Clinical Psychiatrist: Job Description, Duties and Requirements
Clinical psychiatrists are physicians who specialize in using clinical practices in the treatment of mental illnesses and disorders, including bipolar disorder, schizophrenia, anxiety disorders and addictions. The path to becoming a clinical psychiatrist requires many years of schooling, beginning with an undergraduate degree program and concluding with years of practice in a residency.
Clinical Psychiatrist Job Description
Clinical psychiatrists evaluate, diagnose and treat patients with mental disorders. They may work in offices, hospitals or mental health clinics. Clinical psychiatrists may prescribe medication or suggest therapy according to their patents' needs. The U.S. Bureau of Labor Statistics (BLS) noted in May 2012 that the average annual salary of psychiatrists, including clinical psychiatrists, was $177,520. Employment of physicians and surgeons, including psychiatrists, was anticipated to increase 24% between 2010 and 2020, according to the BLS.
Clinical psychiatrists are responsible for analyzing a patient's mental health status and providing the necessary treatment. They may admit patients to hospitals, order tests, prescribe medication or recommend therapy. Additionally, they hold regular discussions with patients to diagnose mental disorders or assess a patent's response to treatment. Some clinical psychiatrists manage their own practices, while others, such as those who work in hospitals or clinics, may report to a supervisor.
Prospective clinical psychiatrists must complete a 4-year bachelor's degree program. Pre-medicine bachelor's degree programs are designed for future medical students, with courses in subjects such as biology, chemistry, anatomy, physics, psychology and social sciences. According to the BLS, students do not necessarily need to major in pre-medicine, but because of the scientific nature of medicine, it is advisable that students select a major that includes substantial coursework in math and science (www.bls.gov). Graduates typically must pass the Medical College Admission Test (MCAT) before applying to medical school (www.aamc.org). The MCAT assesses a student's ability to complete a medical degree program.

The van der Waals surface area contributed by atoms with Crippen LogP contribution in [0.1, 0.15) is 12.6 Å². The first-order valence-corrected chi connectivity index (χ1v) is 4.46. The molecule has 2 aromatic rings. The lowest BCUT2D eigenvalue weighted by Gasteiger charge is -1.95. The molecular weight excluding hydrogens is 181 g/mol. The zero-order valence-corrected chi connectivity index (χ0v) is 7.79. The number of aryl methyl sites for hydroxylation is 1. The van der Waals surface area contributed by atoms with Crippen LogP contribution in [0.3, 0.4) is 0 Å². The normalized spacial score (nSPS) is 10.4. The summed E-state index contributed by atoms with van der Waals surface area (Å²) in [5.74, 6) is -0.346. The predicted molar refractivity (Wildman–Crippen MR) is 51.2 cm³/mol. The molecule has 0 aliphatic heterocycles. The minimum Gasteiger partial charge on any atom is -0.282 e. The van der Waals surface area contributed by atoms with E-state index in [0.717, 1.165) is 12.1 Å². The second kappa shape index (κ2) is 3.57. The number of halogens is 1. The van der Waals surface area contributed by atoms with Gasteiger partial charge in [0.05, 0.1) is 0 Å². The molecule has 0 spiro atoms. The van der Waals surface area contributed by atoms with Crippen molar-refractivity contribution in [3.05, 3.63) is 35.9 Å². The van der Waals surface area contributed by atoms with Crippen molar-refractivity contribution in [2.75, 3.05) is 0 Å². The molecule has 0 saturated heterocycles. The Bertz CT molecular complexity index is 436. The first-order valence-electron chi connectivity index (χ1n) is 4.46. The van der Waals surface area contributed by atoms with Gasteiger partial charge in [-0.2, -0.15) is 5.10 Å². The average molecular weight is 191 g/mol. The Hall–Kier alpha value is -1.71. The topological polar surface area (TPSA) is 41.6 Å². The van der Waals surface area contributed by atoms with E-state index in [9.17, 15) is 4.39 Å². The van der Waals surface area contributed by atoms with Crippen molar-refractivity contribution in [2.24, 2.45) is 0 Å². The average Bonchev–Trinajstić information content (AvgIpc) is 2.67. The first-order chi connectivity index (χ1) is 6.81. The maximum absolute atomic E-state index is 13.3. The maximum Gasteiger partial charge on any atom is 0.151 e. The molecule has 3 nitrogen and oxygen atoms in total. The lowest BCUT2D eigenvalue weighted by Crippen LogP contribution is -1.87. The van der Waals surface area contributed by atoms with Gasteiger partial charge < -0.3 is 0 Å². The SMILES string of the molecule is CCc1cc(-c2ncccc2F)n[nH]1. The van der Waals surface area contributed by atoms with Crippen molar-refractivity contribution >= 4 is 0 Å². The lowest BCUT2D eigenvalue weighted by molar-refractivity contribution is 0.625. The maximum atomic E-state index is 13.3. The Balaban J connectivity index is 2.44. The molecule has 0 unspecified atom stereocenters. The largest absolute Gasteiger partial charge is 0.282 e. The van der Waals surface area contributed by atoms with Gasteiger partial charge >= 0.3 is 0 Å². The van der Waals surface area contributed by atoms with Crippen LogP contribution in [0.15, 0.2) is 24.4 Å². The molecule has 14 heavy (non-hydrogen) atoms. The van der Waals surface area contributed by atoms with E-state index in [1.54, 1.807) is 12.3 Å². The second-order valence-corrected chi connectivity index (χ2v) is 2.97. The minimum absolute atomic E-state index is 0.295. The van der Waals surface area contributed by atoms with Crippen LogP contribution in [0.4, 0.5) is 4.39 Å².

Medical school generally takes four years to complete, with the first two years devoted to classroom coursework and the final two years devoted to medical practice. During the practicum or internship, students complete rotations through all areas of medicine, including pediatrics, surgery and internal medicine. Some schools offer psychiatry clerkship programs, in which medical students can receive training in psychiatry before going into their residency.
It is toward the end of medical school when most students select their specialty. Students then go on to a residency or fellowship in psychiatry. Residents may choose to specialize in a certain area, such as adult inpatient, emergency or child psychiatry. They must work under the supervision of a licensed doctor, assessing, observing and treating patients as needed. The residency may take up to four years, and residents may also be required to take a final exam.
After completing medical school and completing residency requirements, graduates must take and pass the United States Medical Licensing Examination (USMLE), which is a three-step test that covers human science, clinical knowledge, skills and patient management (www.usmle.org). After passing the test and meeting all state requirements, graduates will be licensed to practice medicine. Board certification is a separate process that requires the completion of a residency. Through the American Board of Psychiatry and Neurology, physicians can become board certified in general psychiatry and in a subspecialty of psychiatry, such as clinical neurophysiology (www.abpn.com). Clinical psychiatrists must study to keep up with advances in medicine.
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